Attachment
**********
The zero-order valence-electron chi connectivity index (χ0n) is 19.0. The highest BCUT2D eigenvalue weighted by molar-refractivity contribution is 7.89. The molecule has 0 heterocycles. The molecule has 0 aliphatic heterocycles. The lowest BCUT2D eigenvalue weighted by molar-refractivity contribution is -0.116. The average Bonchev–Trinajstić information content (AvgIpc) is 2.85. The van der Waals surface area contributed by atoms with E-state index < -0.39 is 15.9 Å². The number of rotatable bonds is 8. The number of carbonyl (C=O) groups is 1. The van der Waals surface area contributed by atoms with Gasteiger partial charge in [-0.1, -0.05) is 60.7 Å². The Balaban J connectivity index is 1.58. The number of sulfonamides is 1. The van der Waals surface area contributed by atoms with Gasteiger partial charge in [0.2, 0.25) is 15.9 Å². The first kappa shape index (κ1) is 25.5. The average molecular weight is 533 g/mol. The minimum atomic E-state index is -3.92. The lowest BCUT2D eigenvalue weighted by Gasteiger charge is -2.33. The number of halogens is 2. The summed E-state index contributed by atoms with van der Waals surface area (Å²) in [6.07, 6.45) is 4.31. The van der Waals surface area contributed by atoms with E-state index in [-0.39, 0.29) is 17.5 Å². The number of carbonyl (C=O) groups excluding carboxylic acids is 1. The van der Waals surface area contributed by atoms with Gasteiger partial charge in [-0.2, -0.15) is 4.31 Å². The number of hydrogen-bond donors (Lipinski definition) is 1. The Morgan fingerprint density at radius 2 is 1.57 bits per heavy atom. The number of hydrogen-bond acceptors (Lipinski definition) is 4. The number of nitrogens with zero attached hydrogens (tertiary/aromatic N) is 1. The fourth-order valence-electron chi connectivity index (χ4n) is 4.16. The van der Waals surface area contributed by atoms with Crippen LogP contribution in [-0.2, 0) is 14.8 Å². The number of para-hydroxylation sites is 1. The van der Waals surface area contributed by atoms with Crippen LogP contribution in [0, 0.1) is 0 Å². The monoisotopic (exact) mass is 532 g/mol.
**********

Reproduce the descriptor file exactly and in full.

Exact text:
The zero-order valence-electron chi connectivity index (χ0n) is 19.0. The highest BCUT2D eigenvalue weighted by molar-refractivity contribution is 7.89. The molecule has 0 heterocycles. The molecule has 0 aliphatic heterocycles. The lowest BCUT2D eigenvalue weighted by molar-refractivity contribution is -0.116. The average Bonchev–Trinajstić information content (AvgIpc) is 2.85. The van der Waals surface area contributed by atoms with E-state index < -0.39 is 15.9 Å². The number of rotatable bonds is 8. The number of carbonyl (C=O) groups is 1. The van der Waals surface area contributed by atoms with Gasteiger partial charge in [-0.1, -0.05) is 60.7 Å². The Balaban J connectivity index is 1.58. The number of sulfonamides is 1. The van der Waals surface area contributed by atoms with Gasteiger partial charge in [0.2, 0.25) is 15.9 Å². The first kappa shape index (κ1) is 25.5. The average molecular weight is 533 g/mol. The minimum atomic E-state index is -3.92. The lowest BCUT2D eigenvalue weighted by Gasteiger charge is -2.33. The number of halogens is 2. The summed E-state index contributed by atoms with van der Waals surface area (Å²) in [6.07, 6.45) is 4.31. The van der Waals surface area contributed by atoms with E-state index in [-0.39, 0.29) is 17.5 Å². The number of carbonyl (C=O) groups excluding carboxylic acids is 1. The van der Waals surface area contributed by atoms with Gasteiger partial charge in [-0.2, -0.15) is 4.31 Å². The number of hydrogen-bond donors (Lipinski definition) is 1. The Morgan fingerprint density at radius 2 is 1.57 bits per heavy atom. The number of hydrogen-bond acceptors (Lipinski definition) is 4. The number of nitrogens with zero attached hydrogens (tertiary/aromatic N) is 1. The fourth-order valence-electron chi connectivity index (χ4n) is 4.16. The van der Waals surface area contributed by atoms with Crippen LogP contribution in [-0.2, 0) is 14.8 Å². The number of para-hydroxylation sites is 1. The van der Waals surface area contributed by atoms with Crippen LogP contribution in [0, 0.1) is 0 Å². The monoisotopic (exact) mass is 532 g/mol.